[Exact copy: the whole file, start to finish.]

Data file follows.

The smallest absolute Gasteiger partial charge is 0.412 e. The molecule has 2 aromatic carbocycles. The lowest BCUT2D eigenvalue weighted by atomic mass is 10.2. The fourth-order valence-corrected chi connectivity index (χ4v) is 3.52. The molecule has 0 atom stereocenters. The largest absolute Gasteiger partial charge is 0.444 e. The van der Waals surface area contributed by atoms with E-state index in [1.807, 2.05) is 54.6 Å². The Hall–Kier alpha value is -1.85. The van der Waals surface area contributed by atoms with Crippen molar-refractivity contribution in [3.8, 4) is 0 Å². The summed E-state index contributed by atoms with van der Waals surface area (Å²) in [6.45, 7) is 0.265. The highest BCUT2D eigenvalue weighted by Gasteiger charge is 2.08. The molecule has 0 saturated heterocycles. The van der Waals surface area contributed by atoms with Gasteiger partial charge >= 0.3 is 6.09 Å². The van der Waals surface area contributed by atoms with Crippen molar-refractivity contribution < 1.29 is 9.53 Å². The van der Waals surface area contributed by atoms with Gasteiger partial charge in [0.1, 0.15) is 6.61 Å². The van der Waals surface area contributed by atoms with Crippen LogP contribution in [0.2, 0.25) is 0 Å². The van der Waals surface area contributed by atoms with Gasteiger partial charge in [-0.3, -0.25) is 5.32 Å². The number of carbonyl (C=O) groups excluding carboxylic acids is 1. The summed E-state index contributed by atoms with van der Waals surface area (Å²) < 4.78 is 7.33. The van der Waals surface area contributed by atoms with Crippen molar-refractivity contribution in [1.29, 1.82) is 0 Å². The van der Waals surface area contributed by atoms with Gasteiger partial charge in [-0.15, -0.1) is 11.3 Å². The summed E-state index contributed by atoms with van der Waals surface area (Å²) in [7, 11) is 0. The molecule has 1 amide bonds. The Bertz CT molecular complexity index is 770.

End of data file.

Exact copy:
The smallest absolute Gasteiger partial charge is 0.412 e. The molecule has 2 aromatic carbocycles. The lowest BCUT2D eigenvalue weighted by atomic mass is 10.2. The fourth-order valence-corrected chi connectivity index (χ4v) is 3.52. The molecule has 0 atom stereocenters. The largest absolute Gasteiger partial charge is 0.444 e. The van der Waals surface area contributed by atoms with E-state index in [1.807, 2.05) is 54.6 Å². The Hall–Kier alpha value is -1.85. The van der Waals surface area contributed by atoms with Crippen molar-refractivity contribution in [3.8, 4) is 0 Å². The summed E-state index contributed by atoms with van der Waals surface area (Å²) in [6.45, 7) is 0.265. The highest BCUT2D eigenvalue weighted by Gasteiger charge is 2.08. The molecule has 0 saturated heterocycles. The van der Waals surface area contributed by atoms with Gasteiger partial charge >= 0.3 is 6.09 Å². The van der Waals surface area contributed by atoms with Crippen molar-refractivity contribution < 1.29 is 9.53 Å². The van der Waals surface area contributed by atoms with Gasteiger partial charge in [0.1, 0.15) is 6.61 Å². The van der Waals surface area contributed by atoms with Crippen LogP contribution in [0.2, 0.25) is 0 Å². The van der Waals surface area contributed by atoms with Gasteiger partial charge in [-0.3, -0.25) is 5.32 Å². The number of carbonyl (C=O) groups excluding carboxylic acids is 1. The summed E-state index contributed by atoms with van der Waals surface area (Å²) < 4.78 is 7.33. The van der Waals surface area contributed by atoms with Crippen molar-refractivity contribution in [1.29, 1.82) is 0 Å². The van der Waals surface area contributed by atoms with Gasteiger partial charge in [-0.15, -0.1) is 11.3 Å². The summed E-state index contributed by atoms with van der Waals surface area (Å²) in [7, 11) is 0. The molecule has 1 amide bonds. The Bertz CT molecular complexity index is 770.